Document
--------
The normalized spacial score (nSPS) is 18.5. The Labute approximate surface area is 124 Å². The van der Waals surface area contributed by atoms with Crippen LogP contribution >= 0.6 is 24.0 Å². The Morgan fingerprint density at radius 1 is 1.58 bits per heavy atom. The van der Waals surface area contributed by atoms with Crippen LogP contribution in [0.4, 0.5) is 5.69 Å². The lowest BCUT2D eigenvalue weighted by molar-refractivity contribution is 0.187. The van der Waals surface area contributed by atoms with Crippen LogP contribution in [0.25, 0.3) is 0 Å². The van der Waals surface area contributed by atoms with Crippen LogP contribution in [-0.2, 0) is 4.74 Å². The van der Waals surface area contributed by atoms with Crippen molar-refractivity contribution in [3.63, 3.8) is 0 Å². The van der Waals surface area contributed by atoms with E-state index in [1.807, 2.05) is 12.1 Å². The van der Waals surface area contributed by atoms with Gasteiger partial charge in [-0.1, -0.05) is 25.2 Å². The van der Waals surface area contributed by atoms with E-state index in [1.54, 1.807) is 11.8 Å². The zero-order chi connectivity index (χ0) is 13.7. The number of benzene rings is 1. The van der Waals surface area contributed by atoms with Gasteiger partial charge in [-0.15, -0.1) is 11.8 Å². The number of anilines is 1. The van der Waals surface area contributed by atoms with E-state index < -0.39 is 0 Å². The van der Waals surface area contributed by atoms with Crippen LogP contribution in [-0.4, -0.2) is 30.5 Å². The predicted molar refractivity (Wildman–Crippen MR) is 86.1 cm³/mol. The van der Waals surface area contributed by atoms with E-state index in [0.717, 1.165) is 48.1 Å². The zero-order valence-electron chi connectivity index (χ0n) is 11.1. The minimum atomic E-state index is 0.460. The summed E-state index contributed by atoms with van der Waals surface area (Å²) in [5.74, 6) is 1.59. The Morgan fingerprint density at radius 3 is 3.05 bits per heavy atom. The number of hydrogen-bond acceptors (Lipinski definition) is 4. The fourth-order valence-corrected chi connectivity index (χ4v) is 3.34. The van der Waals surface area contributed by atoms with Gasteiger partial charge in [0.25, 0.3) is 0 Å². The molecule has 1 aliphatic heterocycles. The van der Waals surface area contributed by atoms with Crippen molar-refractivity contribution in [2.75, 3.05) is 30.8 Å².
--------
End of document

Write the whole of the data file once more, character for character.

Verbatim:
The normalized spacial score (nSPS) is 18.5. The Labute approximate surface area is 124 Å². The van der Waals surface area contributed by atoms with Crippen LogP contribution >= 0.6 is 24.0 Å². The Morgan fingerprint density at radius 1 is 1.58 bits per heavy atom. The van der Waals surface area contributed by atoms with Crippen LogP contribution in [0.4, 0.5) is 5.69 Å². The lowest BCUT2D eigenvalue weighted by molar-refractivity contribution is 0.187. The van der Waals surface area contributed by atoms with Crippen LogP contribution in [0.25, 0.3) is 0 Å². The van der Waals surface area contributed by atoms with Crippen LogP contribution in [-0.2, 0) is 4.74 Å². The van der Waals surface area contributed by atoms with Crippen molar-refractivity contribution in [3.63, 3.8) is 0 Å². The van der Waals surface area contributed by atoms with E-state index in [1.807, 2.05) is 12.1 Å². The van der Waals surface area contributed by atoms with Gasteiger partial charge in [-0.1, -0.05) is 25.2 Å². The van der Waals surface area contributed by atoms with E-state index in [1.54, 1.807) is 11.8 Å². The zero-order chi connectivity index (χ0) is 13.7. The number of benzene rings is 1. The van der Waals surface area contributed by atoms with Gasteiger partial charge in [-0.15, -0.1) is 11.8 Å². The number of anilines is 1. The van der Waals surface area contributed by atoms with E-state index < -0.39 is 0 Å². The van der Waals surface area contributed by atoms with Crippen LogP contribution in [-0.4, -0.2) is 30.5 Å². The predicted molar refractivity (Wildman–Crippen MR) is 86.1 cm³/mol. The van der Waals surface area contributed by atoms with E-state index in [0.717, 1.165) is 48.1 Å². The zero-order valence-electron chi connectivity index (χ0n) is 11.1. The minimum atomic E-state index is 0.460. The summed E-state index contributed by atoms with van der Waals surface area (Å²) in [5.74, 6) is 1.59. The Morgan fingerprint density at radius 3 is 3.05 bits per heavy atom. The number of hydrogen-bond acceptors (Lipinski definition) is 4. The fourth-order valence-corrected chi connectivity index (χ4v) is 3.34. The van der Waals surface area contributed by atoms with Gasteiger partial charge in [0.25, 0.3) is 0 Å². The molecule has 1 aliphatic heterocycles. The van der Waals surface area contributed by atoms with Crippen molar-refractivity contribution in [2.75, 3.05) is 30.8 Å².